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Raw, Very Wet Sunday Incoming for New England: Impacts, Timing

"It's okay, we need the rain" is something that will be uttered across the region many times during small talk this weekend. People will tend to say this during small talk even when its not true, although, in this case, it's absolutely true. We are just now coming out of an unusually long dry spell for April. Much of the region is running below average on rainfall, Boston is just over two inches below average. Much of southern New England has entered "abnormally dry" in the US drought monitor. Southern Connecticut has entered a "moderate drought".


US Drought Monitor:


On Sunday, a cold front will push through New England. An area of low pressure will develop in response to the front and push right through New England. This area of low pressure is currently looking to track right through southern New England. The low will push through by Sunday morning, but the cold front will take all day to drag across the region. This set up will lead to a potentially widespread soaking rain across much of the region, minus eastern and northern Maine, who will likely only see light showers later Sunday and into Monday.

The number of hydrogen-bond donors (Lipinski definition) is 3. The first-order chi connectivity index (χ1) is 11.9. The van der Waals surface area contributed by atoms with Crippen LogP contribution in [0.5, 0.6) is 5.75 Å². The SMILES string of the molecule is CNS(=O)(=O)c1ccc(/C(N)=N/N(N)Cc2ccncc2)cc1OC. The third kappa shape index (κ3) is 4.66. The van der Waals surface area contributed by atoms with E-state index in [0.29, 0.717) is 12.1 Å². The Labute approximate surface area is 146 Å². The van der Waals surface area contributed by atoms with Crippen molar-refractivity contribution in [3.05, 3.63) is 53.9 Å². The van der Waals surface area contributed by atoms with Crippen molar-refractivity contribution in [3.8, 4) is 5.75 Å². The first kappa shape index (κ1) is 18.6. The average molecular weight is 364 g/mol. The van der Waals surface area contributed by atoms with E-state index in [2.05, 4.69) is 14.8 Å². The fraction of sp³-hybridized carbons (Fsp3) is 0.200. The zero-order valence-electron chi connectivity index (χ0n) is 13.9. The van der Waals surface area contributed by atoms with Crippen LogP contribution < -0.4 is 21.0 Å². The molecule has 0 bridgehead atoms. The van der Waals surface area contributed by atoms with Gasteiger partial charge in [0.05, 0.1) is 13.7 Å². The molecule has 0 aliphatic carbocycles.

The heavy rain will begin in western New England around midnight tonight while scattered light showers develop in eastern New England. The heavy bands of rain will push eastward throughout the morning hours. Rain will be falling most of the day across the region. Isolated gusts of up to 40 mph are possible inside the heavier downpours. It's going to be a raw, nasty day.


Southern Vermont, southern New Hampshire, southwest Maine, and all of southern New England have a good shot at seeing a half an inch to an inch and a half of rain. The east side of the Berkshires and western Worcester Hills will likely be the jackpot, with up to 2 inches possible. Very heavy downpours will likely develop within the system as it pushes through Sunday. Some thunderstorms are also possible, especially at the onset early Sunday morning in southern New England.




Some ponding in poor drainage is likely, however, a widespread flood threat is not expected. Rivers are forecast to crest below minor flood stage after the front pushes through. New England's recent summer preview decimated the snowpack at lower and middle elevations of northern New England, so snowmelt is not expected to contribute to flooding in Vermont and New Hampshire.


Temperatures are not going to move much from Saturday afternoon through Sunday afternoon, which is expected with a storm like this. Highs on Saturday will be cool, in the low to mid 50s with cloudy skies. Temps will drop to the 40s to low 50s for overnight lows and climb only to the upper 40s to mid 50s for Sunday afternoon. With a breeze during this storm, it's not going to be a fun day to be outside.


The weather will stay cool and unsettled for much of next week. But, hey, it's okay, we need the rain.




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